The best games to talk about when reviewing are those that generate a big reaction. It can be positive or negative, as ripping a total disaster apart creates just as much passion as gushing over something you love. It is those games that sit between the extremes, the games that bob along the vast oceans of mediocrity, that are the hardest to talk about. You find yourself struggling to comment, and that is how I feel when starting this review for the upcoming Hyper Jam.

Hyper Jam is a multiplayer brawler in which players play short matches where they need to murder one another. Weapons spawn throughout the arena, such as swords, hammers, grenade launchers, and bows, which aid you in your quest to slaughter all your friends. Each round ends when only one player remains, after which the players get to select perks that may help them in the next round. These perks are the usual affair, such as increased damage, health regeneration, and combat vampirism.

In order to win the match, you must earn above 1500 points across all rounds and then survive a final round after that. These points are earned by causing damage, staying alive as long as possible, killing players and, of course, by winning the round. Additionally, if you have the lowest number of points, you get the first pick of the perks, and so the better you play, the harder it can become to maintain your lead. It’s an interesting mechanic, and I’m sure that it would lead to some fun games with your friends.

The problem with Hyper Jam as it currently stands is that I have already described the entire game. The gameplay itself is fluid and is completely functional for a multiplayer brawler, but there just is not enough of it. There are only a few different maps and they don’t really impact upon gameplay that much. Sure, there are some maps with a death pit in the middle or with trains along the sides which might crush players, but they don’t really feel that different from one another in practice. Additionally, all the weapons that spawn are ubiquitous across all maps, meaning that each match feels pretty samey. Nothing about it is really bad, it just feels very lacking as it stands now, though this may change as the game develops after release.

Hyper Jam Screenshot

I should probably speak a bit about the game’s setting and visuals. Hyper Jam is set in a generic cyber-punk world. That’s all there is to say. Now, I didn’t expect a multiplayer focused deathmatch game to have much in the way of story or setting, but they usually have something. Helldivers is an online-focused game, but it develops a wonderfully crafted, satirical universe. Hyper Jam just doesn’t really, which is not a deal-breaker but it just adds to the shallow feeling that is pervasive in nearly every aspect of the game.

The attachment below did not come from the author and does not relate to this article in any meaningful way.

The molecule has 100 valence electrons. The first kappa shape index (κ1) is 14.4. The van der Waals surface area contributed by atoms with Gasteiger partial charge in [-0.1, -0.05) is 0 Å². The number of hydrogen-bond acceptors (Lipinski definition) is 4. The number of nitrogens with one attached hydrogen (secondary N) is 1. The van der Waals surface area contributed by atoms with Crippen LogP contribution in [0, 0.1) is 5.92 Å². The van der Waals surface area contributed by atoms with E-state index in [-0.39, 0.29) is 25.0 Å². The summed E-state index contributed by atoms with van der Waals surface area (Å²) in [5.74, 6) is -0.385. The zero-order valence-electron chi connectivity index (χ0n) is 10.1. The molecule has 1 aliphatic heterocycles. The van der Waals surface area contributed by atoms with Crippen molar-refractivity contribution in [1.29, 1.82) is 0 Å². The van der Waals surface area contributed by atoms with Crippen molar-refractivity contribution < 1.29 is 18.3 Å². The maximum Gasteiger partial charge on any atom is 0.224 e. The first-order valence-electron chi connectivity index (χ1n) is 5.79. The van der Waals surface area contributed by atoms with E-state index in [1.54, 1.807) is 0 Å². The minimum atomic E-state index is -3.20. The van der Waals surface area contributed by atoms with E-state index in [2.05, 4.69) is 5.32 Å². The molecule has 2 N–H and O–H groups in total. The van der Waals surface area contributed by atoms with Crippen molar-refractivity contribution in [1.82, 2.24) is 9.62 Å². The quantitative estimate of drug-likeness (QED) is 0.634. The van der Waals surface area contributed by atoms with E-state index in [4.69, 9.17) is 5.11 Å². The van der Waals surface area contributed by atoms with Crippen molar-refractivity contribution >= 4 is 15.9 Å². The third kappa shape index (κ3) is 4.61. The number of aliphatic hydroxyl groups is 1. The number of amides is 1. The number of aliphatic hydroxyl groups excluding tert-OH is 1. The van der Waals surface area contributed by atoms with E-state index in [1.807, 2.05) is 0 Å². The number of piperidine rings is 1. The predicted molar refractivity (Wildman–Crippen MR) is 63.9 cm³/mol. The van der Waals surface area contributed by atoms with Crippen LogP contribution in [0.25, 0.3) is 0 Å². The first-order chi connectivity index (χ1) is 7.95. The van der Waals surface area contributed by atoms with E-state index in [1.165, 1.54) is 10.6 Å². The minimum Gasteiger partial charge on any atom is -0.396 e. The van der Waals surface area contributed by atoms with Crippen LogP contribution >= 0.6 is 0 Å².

The graphics themselves are decent though, and it looks pretty professional for a small team of developers. The maps, while lacking in gameplay variety, do all look visually distinct and appealing, so props to Bit Dragon for their work there. While we are on the subject of presentation, the music for the game is all Synthwave. I do enjoy this kind of music and it does fit with the 80s cyberpunk feel, but I can’t help but feel that this style is feeling its age. 1980s nostalgia bait feels a bit 2016 at this point; Hell, even Stranger Things feels dated in this far-flung year of 2019.

This complaint may just be a personal one, though, so if you enjoy this type of content, I’m sure you will appreciate it here. The music itself is varied enough for it not to get tiresome and is as silly as Synthwave should be.

It is at this point that I begin running out of things to say about Hyper Jam. I just feel very ambivalent about it: one the one hand, it is a functional and fluid brawler, but on the other, it just feels lacking in content and depth. Part of the problem is probably down to myself not having any friends to play the game with, and so I was stuck with bots and waiting around in online lobbies. It’s hard to judge an online game when you are playing alone, as half the enjoyment is created by the arguments you inevitably have when playing with friends.

Hyper Jam Screenshot

Still, even if I had friends to play it with, I don’t think I would change my mind all that much. Sure, we’d probably have fun with it for a few hours, but then I imagine we would never touch it again, with poor Hyper Jam just collecting dust at the back of my Steam library. I had a look at the content being added into the game for its upcoming release, but it didn’t really fill me with much hope: more nice-looking maps with little depth, more skins that mean nothing, more taunts that will be repeated endlessly. The only good things promised were more music and cross-platform multiplayer, but even these don’t add anything new to the core gameplay.

So in conclusion, I am not sure if I could really recommend Hyper Jam above any of the other 90 billion arena brawlers on Steam right now. It’s not really bad, there’s just not much to it. You could probably do a lot worse, but I feel that the developers could have aimed their sights a bit higher. If you like this sort of game, consider checking it out, though I would say that you should probably wait for it to go on sale.

Hyper Jam sees its full release on Microsoft Windows, Xbox One and PlayStation 4 on 12 February.

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